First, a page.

Growth is a beseiged deity. An increasing number of economists and policy- makers are becoming convinced that it is imprudent for a country to devote all its efforts toward maximizing the rates of overall growth-and wait for the benefits to trickle down to all sections of the population. Trickle- downism is thus on the wane. Developing countries are now being warned that rapid growth is liable to take too long to alleviate the miseries of the poor, and that for long periods rapid growth may indeed worsen the lot of large numbers-hence they should launch "direct attacks" on poverty.
Only a few years ago pundits were sure that the United States was losing to Asia and Europe and had to emulate their more state- directed economies to remain competitive. Now the conventional wisdom is that America is number one and that the rest of the world should adopt its more laissez-faire approach. In fact, neither caricature is right. Asia was booming and now it is slumping, but it will be back. Europe's underlying ossification will persist. But most important, while the U.S. economy is in a period of robust growth, nothing fundamental has changed. Its long-run growth rate has not accelerated, productivity has not risen, and the structural unemployment rate has fallen by one percentage point at most. Come the next recession, all this triumphalism will seem silly.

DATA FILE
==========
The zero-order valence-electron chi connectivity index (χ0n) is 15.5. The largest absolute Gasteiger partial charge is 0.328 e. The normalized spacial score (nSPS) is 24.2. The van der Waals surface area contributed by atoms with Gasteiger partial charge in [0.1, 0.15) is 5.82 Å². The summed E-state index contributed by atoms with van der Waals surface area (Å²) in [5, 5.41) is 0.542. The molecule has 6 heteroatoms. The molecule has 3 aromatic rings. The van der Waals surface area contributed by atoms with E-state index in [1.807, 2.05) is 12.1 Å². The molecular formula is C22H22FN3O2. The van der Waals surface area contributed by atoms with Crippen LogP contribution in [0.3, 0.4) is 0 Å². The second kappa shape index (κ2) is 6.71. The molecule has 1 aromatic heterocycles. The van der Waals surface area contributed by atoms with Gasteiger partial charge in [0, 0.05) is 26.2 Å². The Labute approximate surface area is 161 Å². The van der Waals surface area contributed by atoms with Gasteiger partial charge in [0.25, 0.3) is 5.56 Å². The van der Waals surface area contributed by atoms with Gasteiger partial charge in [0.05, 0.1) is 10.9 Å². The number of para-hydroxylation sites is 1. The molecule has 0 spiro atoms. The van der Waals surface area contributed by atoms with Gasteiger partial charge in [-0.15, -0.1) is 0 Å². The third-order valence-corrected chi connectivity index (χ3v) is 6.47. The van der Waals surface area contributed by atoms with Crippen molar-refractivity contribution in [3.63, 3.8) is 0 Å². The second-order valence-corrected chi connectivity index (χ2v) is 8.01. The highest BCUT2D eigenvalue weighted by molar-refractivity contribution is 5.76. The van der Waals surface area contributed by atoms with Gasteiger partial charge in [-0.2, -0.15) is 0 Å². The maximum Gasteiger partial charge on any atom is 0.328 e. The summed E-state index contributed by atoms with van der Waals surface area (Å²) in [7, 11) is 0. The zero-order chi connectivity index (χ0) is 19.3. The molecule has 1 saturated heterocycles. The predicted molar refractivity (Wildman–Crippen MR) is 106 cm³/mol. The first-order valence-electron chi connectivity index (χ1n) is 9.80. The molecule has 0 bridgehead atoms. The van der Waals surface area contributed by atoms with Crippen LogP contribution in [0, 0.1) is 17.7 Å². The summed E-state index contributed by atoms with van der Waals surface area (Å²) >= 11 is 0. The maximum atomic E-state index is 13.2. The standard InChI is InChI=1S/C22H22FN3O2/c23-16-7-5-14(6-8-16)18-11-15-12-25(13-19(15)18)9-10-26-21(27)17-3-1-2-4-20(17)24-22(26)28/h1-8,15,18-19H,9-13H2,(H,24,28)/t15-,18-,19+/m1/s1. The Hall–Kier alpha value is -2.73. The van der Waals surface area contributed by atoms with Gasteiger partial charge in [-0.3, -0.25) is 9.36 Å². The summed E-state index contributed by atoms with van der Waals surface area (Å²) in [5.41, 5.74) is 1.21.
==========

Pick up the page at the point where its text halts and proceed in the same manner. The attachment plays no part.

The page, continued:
Asia's economies are in trouble, as a contagion of plunging currencies and economic instability has taken hold on the continent. But the miracle is not necessarily over. Asia's leaders must move beyond economic liberalization and address the deep-seated problems of the other Asia-not the rich, booming Asia, but the poor, rural, ignored one. To keep the miracle going, the entire population must be brought into the action. That will mean making difficult choices, like investing in agricultural productivity, education, and social services, but the region's leaders can't afford not to.